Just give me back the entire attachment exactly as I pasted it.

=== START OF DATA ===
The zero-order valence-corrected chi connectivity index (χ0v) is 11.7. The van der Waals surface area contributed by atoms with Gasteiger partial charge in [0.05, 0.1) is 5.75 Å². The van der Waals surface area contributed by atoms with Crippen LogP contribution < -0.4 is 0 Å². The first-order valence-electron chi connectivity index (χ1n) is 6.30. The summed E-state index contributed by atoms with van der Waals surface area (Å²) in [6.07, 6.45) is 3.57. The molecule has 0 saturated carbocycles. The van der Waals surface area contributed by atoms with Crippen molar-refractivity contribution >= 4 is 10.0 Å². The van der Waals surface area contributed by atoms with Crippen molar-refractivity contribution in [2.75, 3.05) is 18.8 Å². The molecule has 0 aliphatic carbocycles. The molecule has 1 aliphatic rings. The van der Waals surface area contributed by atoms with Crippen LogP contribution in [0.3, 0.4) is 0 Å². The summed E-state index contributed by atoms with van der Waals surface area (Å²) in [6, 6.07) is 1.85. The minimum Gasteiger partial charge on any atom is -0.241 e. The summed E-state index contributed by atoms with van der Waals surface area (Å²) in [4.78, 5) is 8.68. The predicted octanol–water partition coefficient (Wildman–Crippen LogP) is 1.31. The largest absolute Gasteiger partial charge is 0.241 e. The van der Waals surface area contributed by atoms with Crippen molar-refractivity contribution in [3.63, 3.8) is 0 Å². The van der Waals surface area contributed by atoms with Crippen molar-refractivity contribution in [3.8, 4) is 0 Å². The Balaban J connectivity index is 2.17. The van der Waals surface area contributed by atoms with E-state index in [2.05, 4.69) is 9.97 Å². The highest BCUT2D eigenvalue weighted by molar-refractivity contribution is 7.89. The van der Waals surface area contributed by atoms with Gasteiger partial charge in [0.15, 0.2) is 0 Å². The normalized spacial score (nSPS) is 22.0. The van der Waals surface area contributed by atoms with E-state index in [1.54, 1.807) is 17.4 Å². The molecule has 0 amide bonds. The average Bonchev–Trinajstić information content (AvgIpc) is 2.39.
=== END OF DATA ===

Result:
The zero-order valence-corrected chi connectivity index (χ0v) is 11.7. The van der Waals surface area contributed by atoms with Gasteiger partial charge in [0.05, 0.1) is 5.75 Å². The van der Waals surface area contributed by atoms with Crippen LogP contribution < -0.4 is 0 Å². The first-order valence-electron chi connectivity index (χ1n) is 6.30. The summed E-state index contributed by atoms with van der Waals surface area (Å²) in [6.07, 6.45) is 3.57. The molecule has 0 saturated carbocycles. The van der Waals surface area contributed by atoms with Crippen molar-refractivity contribution >= 4 is 10.0 Å². The van der Waals surface area contributed by atoms with Crippen molar-refractivity contribution in [2.75, 3.05) is 18.8 Å². The molecule has 0 aliphatic carbocycles. The molecule has 1 aliphatic rings. The van der Waals surface area contributed by atoms with Crippen LogP contribution in [0.3, 0.4) is 0 Å². The summed E-state index contributed by atoms with van der Waals surface area (Å²) in [6, 6.07) is 1.85. The minimum Gasteiger partial charge on any atom is -0.241 e. The summed E-state index contributed by atoms with van der Waals surface area (Å²) in [4.78, 5) is 8.68. The predicted octanol–water partition coefficient (Wildman–Crippen LogP) is 1.31. The largest absolute Gasteiger partial charge is 0.241 e. The van der Waals surface area contributed by atoms with Crippen molar-refractivity contribution in [3.63, 3.8) is 0 Å². The van der Waals surface area contributed by atoms with Crippen molar-refractivity contribution in [3.8, 4) is 0 Å². The Balaban J connectivity index is 2.17. The van der Waals surface area contributed by atoms with E-state index in [2.05, 4.69) is 9.97 Å². The highest BCUT2D eigenvalue weighted by molar-refractivity contribution is 7.89. The van der Waals surface area contributed by atoms with Gasteiger partial charge in [0.15, 0.2) is 0 Å². The normalized spacial score (nSPS) is 22.0. The van der Waals surface area contributed by atoms with E-state index in [1.54, 1.807) is 17.4 Å². The molecule has 0 amide bonds. The average Bonchev–Trinajstić information content (AvgIpc) is 2.39.